Nov 7, 2023 at 8:33
  • $\begingroup$ I’d go further than that and say that your most optimistic chance of survival parachuting from a commercial jet is worse than your chances of surviving a crash. $\endgroup$
    – Frog
    Nov 8, 2023 at 9:15
  • $\begingroup$ @Frog: "your most optimistic chance of survival parachuting from a commercial jet is worse than your chances of surviving a crash", test pilots have parachutes when testing commercial aircraft. There is a procedure, and exits are prepared, but that's another point, which can be explained to the OP anyway. $\endgroup$
    – mins
    Nov 8, 2023 at 19:26
  • $\begingroup$ @mins they do, but I’m not aware of a single instance of one being deployed, successfully or otherwise. $\endgroup$
    – Frog
    Nov 8, 2023 at 19:35
  • $\begingroup$ Pilots and film crews have exited a plane before a planned crash test en.wikipedia.org/wiki/2012_Boeing_727_crash_experiment $\endgroup$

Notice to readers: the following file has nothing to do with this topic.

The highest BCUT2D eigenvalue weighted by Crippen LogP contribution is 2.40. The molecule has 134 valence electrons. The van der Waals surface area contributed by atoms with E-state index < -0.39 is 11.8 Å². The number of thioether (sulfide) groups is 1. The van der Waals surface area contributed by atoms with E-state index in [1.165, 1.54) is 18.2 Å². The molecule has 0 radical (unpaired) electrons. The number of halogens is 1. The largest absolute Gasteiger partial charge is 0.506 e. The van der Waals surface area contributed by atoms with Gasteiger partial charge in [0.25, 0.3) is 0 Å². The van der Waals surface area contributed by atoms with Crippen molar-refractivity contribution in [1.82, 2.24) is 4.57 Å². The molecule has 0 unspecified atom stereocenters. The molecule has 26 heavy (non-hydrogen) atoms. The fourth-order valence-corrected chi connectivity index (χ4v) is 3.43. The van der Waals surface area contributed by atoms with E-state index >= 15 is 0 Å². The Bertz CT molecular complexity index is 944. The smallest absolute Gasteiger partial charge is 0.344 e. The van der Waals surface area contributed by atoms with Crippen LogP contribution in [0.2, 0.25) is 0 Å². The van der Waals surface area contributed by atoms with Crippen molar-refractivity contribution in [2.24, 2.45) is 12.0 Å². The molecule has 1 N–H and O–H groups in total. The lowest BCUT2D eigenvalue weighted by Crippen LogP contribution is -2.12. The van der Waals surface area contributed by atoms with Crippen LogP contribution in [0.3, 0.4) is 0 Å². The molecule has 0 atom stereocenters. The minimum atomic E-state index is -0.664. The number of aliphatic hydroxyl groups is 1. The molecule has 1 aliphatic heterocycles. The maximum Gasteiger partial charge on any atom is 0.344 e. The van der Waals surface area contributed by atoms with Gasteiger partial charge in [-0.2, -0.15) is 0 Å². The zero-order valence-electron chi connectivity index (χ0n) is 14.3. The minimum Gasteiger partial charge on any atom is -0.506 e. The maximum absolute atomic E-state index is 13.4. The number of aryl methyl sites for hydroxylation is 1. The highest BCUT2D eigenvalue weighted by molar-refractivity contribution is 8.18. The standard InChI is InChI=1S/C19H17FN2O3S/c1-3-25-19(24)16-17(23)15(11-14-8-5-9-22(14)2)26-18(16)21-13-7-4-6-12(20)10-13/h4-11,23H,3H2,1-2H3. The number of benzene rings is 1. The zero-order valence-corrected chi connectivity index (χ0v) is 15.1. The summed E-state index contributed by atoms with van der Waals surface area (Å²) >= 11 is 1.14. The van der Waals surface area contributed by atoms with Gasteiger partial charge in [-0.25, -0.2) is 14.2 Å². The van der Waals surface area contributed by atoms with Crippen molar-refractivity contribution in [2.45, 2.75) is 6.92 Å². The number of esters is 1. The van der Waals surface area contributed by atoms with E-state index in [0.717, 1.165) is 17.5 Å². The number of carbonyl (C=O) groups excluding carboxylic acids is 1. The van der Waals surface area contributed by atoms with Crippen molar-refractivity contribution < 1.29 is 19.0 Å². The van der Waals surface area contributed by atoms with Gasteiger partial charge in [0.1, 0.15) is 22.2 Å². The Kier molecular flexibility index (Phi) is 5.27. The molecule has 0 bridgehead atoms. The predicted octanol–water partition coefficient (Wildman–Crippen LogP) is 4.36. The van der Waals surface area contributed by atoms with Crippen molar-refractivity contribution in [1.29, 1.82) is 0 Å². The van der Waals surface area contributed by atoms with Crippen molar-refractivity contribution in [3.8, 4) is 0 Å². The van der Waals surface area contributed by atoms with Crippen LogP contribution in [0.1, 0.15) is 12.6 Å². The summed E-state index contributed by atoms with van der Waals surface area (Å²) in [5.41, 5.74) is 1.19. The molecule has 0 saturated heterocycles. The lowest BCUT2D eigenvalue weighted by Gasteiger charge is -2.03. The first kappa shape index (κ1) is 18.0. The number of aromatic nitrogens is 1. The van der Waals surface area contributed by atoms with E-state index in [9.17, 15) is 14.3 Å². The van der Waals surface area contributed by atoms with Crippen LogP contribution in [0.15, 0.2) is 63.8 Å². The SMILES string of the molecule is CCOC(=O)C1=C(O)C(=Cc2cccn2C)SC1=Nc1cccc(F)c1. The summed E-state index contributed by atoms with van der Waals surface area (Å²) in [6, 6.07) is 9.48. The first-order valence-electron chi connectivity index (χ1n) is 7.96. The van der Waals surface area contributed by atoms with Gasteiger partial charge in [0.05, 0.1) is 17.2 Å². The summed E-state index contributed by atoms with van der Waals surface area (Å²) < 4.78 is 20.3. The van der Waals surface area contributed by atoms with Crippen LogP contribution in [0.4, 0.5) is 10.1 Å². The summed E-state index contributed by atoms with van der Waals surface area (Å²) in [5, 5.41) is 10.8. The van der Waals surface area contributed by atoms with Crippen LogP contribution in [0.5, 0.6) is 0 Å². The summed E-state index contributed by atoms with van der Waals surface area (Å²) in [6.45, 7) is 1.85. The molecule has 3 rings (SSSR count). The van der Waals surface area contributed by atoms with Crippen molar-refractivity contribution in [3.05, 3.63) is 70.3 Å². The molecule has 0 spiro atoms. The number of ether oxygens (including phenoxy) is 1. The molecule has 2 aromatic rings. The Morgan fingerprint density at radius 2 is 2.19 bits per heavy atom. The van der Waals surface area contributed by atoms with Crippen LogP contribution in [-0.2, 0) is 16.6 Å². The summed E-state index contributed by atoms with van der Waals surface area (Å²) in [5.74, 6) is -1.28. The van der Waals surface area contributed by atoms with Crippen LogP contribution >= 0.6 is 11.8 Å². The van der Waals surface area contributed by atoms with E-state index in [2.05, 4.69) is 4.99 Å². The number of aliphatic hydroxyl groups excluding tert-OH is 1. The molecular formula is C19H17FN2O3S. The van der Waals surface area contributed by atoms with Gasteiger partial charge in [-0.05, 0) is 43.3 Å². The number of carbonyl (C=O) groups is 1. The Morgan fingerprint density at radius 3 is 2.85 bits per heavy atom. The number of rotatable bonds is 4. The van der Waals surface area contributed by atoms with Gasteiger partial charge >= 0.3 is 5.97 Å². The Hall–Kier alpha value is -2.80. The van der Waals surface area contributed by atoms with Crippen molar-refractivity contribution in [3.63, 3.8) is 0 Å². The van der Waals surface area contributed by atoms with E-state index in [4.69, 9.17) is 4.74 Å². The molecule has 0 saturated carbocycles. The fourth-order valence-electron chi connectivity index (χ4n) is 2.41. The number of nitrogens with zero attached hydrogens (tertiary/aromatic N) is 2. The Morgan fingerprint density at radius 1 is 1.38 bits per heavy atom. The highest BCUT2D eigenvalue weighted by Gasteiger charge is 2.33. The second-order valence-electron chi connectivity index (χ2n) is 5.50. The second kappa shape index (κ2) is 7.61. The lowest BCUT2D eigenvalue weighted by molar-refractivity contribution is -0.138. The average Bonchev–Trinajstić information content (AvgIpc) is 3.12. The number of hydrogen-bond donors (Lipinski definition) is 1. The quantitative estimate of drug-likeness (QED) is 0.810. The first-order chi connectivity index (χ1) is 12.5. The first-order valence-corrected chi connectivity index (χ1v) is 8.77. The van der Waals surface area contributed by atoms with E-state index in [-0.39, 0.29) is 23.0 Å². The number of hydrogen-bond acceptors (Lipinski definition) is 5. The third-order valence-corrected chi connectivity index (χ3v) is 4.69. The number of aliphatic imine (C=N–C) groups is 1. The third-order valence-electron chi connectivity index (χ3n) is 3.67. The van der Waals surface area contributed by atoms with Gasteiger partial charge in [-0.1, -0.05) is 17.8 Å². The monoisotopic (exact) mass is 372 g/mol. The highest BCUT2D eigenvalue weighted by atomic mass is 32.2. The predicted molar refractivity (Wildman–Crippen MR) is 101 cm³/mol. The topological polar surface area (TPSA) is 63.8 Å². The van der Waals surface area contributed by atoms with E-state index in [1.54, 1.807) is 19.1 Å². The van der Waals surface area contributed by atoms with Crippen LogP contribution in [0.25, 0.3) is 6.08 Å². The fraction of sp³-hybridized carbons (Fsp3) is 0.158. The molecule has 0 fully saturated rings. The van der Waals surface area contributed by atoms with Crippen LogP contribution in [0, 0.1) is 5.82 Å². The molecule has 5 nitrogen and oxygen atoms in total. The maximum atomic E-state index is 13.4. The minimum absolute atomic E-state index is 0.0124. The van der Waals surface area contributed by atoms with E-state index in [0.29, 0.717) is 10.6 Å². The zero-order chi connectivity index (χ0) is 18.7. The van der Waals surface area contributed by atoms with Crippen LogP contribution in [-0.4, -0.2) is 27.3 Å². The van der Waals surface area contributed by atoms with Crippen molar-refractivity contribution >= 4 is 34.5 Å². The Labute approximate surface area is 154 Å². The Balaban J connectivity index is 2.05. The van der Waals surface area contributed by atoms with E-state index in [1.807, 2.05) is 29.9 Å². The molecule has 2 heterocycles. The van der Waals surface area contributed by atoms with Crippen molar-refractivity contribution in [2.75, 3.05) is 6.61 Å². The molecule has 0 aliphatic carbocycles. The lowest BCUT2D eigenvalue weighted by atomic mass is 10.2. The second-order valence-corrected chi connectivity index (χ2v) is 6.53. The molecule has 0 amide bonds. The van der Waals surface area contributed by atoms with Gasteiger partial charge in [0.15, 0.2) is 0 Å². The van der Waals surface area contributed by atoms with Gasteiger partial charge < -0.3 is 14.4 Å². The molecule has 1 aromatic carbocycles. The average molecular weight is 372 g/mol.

– DJohnM
    Nov 13, 2023 at 23:12
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Either assume that I am notified with enough time to escape, or just forget about crashing entirely and consider that I might just decide to leave the plane whenever I want.

You can't open the doors at altitude.

Time - Unless you are already wearing the parachute, you'll not have enough time to get it from where it is, and put it on.

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    $\begingroup$ You can't open the doors at altitude *anymore. Source: Cooper, D.B. $\endgroup$ Nov 7, 2023 at 4:19
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    $\begingroup$ @tedder42 *You can't open doors you can safely jump out of at altitude anymore. The Cooper Vane was for the specific airstair configuration. Regular aircraft doors did, and still do, depend on pressurization. Maybe the exception is the 737NG overwings. $\endgroup$
    – user71659
    Nov 7, 2023 at 5:08